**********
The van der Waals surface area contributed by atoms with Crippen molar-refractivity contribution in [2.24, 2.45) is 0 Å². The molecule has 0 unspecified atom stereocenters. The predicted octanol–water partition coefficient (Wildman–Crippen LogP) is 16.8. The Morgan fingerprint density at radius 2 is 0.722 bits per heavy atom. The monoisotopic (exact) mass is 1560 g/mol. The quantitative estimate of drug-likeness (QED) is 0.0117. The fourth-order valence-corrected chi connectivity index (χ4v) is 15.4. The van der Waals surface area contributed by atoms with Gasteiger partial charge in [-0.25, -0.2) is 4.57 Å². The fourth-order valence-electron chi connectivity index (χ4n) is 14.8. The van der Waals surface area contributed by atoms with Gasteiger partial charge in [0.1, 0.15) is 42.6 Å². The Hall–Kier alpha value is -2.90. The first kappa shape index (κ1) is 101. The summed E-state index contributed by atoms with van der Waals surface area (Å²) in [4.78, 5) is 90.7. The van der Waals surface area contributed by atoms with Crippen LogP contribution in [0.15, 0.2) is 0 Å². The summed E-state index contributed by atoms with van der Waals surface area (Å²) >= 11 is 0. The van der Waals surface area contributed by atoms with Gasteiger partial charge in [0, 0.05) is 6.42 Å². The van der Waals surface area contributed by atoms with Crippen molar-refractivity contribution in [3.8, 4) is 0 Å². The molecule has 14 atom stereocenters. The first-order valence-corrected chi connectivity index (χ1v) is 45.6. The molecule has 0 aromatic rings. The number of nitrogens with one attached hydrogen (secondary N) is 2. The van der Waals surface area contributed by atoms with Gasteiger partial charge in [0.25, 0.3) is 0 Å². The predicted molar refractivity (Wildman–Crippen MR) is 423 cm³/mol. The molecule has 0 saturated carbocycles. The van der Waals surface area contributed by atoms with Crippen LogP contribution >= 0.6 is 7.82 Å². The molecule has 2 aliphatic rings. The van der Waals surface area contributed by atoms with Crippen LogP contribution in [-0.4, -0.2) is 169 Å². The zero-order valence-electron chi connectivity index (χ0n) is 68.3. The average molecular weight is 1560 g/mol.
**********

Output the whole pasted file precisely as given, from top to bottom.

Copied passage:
The van der Waals surface area contributed by atoms with Crippen molar-refractivity contribution in [2.24, 2.45) is 0 Å². The molecule has 0 unspecified atom stereocenters. The predicted octanol–water partition coefficient (Wildman–Crippen LogP) is 16.8. The Morgan fingerprint density at radius 2 is 0.722 bits per heavy atom. The monoisotopic (exact) mass is 1560 g/mol. The quantitative estimate of drug-likeness (QED) is 0.0117. The fourth-order valence-corrected chi connectivity index (χ4v) is 15.4. The van der Waals surface area contributed by atoms with Gasteiger partial charge in [-0.25, -0.2) is 4.57 Å². The fourth-order valence-electron chi connectivity index (χ4n) is 14.8. The van der Waals surface area contributed by atoms with Gasteiger partial charge in [0.1, 0.15) is 42.6 Å². The Hall–Kier alpha value is -2.90. The first kappa shape index (κ1) is 101. The summed E-state index contributed by atoms with van der Waals surface area (Å²) in [4.78, 5) is 90.7. The van der Waals surface area contributed by atoms with Crippen LogP contribution in [0.15, 0.2) is 0 Å². The summed E-state index contributed by atoms with van der Waals surface area (Å²) >= 11 is 0. The van der Waals surface area contributed by atoms with Gasteiger partial charge in [0, 0.05) is 6.42 Å². The van der Waals surface area contributed by atoms with Crippen molar-refractivity contribution in [3.8, 4) is 0 Å². The molecule has 14 atom stereocenters. The first-order valence-corrected chi connectivity index (χ1v) is 45.6. The molecule has 0 aromatic rings. The number of nitrogens with one attached hydrogen (secondary N) is 2. The van der Waals surface area contributed by atoms with Gasteiger partial charge in [0.25, 0.3) is 0 Å². The predicted molar refractivity (Wildman–Crippen MR) is 423 cm³/mol. The molecule has 0 saturated carbocycles. The van der Waals surface area contributed by atoms with Crippen LogP contribution >= 0.6 is 7.82 Å². The molecule has 2 aliphatic rings. The van der Waals surface area contributed by atoms with Crippen LogP contribution in [-0.4, -0.2) is 169 Å². The zero-order valence-electron chi connectivity index (χ0n) is 68.3. The average molecular weight is 1560 g/mol.